Thanks for the email. So Skyline can be a major part of the methods you use to assess digestion. One of the things we have always advocated during our targeted proteomics courses is to monitor the digestion of your target protein in a time course experiment. I often show people the data in Figure 2 of this paper from the Hoofnagle lab (https://academic.oup.com/clinchem/article/56/12/1804/5622265). You would obviously use Skyline to determine the peptide response at different time points during the digestion. You can also see how peptides are different from their own maximum -- some peptide respond worse the longer the digestion.
While this doesn't give a "digestion efficiency", I don't know how to do that unless you actually know what the response would be for 100% digestion in the sample matrix. One thing we have done in the past is use stable isotope labeled peptides in combination with a stable isotope labeled protein added to the sample matrix. We add them in a quantity so that if a peptide is released at 100% efficiency then the ratio of the peptides from the stable isotope labeled protein and the spiked stable isotope labeled peptides, the digestion would be ~1:1.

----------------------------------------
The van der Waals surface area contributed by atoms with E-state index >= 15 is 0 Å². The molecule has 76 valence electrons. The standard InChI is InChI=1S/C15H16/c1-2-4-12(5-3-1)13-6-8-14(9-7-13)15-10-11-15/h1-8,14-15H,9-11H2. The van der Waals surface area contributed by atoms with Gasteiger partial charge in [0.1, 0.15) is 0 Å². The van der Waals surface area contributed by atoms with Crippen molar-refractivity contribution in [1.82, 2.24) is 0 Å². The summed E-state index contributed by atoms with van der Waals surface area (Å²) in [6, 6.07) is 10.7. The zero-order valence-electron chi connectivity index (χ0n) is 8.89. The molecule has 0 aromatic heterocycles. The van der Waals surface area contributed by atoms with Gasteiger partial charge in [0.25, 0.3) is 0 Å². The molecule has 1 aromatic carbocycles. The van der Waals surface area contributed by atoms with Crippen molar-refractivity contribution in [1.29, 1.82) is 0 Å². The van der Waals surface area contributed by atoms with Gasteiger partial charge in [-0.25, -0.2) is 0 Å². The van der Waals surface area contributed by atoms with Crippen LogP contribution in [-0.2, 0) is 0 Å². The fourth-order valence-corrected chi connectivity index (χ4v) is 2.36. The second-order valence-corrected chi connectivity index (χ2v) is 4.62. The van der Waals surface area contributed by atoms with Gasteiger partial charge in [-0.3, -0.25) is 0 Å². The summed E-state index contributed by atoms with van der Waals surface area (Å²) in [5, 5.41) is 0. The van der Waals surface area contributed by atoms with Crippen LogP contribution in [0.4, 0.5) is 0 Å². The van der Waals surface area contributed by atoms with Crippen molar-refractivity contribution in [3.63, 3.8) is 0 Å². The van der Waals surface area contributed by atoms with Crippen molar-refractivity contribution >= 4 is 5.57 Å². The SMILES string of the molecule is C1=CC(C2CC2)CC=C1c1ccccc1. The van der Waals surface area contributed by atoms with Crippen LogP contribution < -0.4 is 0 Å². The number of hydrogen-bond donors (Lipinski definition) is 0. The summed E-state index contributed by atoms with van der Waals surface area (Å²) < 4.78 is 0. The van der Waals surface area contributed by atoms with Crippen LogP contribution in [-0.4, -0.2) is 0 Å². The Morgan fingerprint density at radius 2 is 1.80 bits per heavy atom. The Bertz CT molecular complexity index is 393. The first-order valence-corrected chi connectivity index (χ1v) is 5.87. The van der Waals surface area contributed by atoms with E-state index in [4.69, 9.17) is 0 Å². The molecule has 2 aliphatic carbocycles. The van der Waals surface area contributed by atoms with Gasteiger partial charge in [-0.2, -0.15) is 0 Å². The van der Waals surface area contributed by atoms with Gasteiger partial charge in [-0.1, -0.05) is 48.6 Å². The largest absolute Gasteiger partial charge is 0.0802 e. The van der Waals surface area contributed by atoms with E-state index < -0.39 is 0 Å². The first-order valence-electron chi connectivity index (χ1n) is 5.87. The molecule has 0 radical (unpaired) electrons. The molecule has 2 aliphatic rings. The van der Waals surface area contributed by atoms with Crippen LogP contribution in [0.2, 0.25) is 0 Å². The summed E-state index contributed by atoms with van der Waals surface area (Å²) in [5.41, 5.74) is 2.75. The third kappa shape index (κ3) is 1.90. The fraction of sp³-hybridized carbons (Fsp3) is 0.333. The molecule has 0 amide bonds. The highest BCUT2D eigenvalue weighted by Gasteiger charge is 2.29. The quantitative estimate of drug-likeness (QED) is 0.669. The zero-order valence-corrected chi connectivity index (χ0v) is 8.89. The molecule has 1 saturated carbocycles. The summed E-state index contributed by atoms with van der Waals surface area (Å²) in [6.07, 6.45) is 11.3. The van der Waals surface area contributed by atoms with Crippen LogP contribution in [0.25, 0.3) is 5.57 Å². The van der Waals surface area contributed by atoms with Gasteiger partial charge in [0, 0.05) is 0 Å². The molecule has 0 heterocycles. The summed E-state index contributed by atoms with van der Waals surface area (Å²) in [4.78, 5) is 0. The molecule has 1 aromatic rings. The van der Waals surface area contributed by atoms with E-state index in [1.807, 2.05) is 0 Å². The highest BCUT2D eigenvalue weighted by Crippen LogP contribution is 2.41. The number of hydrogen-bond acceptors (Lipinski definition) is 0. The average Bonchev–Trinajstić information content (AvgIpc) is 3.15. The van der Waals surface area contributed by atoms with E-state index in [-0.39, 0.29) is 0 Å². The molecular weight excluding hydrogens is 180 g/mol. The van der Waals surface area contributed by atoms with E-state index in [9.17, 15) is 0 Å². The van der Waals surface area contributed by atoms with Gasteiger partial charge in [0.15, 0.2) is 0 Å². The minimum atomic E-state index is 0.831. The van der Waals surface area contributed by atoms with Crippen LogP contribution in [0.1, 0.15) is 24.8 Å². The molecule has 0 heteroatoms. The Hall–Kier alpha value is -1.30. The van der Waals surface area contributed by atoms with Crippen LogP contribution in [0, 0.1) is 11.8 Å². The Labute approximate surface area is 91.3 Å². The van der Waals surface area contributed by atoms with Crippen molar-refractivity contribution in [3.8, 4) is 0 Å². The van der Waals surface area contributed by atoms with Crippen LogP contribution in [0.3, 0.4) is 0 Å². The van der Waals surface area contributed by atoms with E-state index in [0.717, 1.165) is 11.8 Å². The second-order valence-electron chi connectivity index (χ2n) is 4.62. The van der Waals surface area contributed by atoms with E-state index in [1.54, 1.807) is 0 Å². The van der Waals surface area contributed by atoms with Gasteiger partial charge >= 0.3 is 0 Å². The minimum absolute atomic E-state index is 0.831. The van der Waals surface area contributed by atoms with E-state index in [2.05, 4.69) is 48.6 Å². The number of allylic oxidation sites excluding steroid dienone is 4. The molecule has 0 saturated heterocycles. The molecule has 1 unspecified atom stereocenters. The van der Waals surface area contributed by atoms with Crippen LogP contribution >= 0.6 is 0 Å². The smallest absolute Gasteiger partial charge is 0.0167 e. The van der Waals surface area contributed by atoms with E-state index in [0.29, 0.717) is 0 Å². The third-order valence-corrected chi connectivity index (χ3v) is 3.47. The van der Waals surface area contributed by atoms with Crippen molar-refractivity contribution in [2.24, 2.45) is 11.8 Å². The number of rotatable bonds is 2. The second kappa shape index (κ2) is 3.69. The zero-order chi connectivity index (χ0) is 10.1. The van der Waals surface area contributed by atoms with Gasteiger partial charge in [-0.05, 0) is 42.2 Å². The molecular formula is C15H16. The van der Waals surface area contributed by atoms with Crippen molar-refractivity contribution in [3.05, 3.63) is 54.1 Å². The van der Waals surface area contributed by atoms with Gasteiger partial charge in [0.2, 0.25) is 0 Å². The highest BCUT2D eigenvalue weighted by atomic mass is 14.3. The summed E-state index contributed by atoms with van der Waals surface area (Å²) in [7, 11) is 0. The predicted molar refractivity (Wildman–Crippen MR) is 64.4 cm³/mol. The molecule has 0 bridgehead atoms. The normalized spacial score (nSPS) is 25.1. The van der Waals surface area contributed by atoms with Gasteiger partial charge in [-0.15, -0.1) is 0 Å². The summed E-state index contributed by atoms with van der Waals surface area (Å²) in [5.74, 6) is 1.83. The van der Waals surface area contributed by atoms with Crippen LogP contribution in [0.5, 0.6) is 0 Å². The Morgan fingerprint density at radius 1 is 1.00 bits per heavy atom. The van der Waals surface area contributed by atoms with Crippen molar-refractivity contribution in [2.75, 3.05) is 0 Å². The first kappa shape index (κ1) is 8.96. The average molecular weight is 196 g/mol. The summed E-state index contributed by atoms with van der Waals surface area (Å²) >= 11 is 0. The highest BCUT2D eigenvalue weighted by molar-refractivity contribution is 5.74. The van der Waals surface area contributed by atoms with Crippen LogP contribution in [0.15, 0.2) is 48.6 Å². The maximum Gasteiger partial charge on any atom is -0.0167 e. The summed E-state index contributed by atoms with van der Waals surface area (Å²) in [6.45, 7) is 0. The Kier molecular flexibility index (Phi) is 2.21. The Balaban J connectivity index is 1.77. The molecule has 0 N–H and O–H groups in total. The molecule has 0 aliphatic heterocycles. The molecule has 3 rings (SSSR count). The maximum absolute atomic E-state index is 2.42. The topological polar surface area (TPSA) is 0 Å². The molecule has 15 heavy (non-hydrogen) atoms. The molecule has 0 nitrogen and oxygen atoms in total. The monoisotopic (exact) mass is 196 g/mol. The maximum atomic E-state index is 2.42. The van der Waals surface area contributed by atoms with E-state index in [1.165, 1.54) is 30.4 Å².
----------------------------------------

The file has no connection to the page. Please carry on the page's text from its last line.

I have attached a figure of doing this for Apo-A1 with a 15N labeled protein and a C-terminal synthetic peptide. The digestion time course was done in different matrixes and with different amounts of protease inhibitors.
So I think it is pretty clear that you can design experiments to assess protein digestion and Skyline can be used to help visualize and interpret that data if the experiment is done well.
I hope this helps.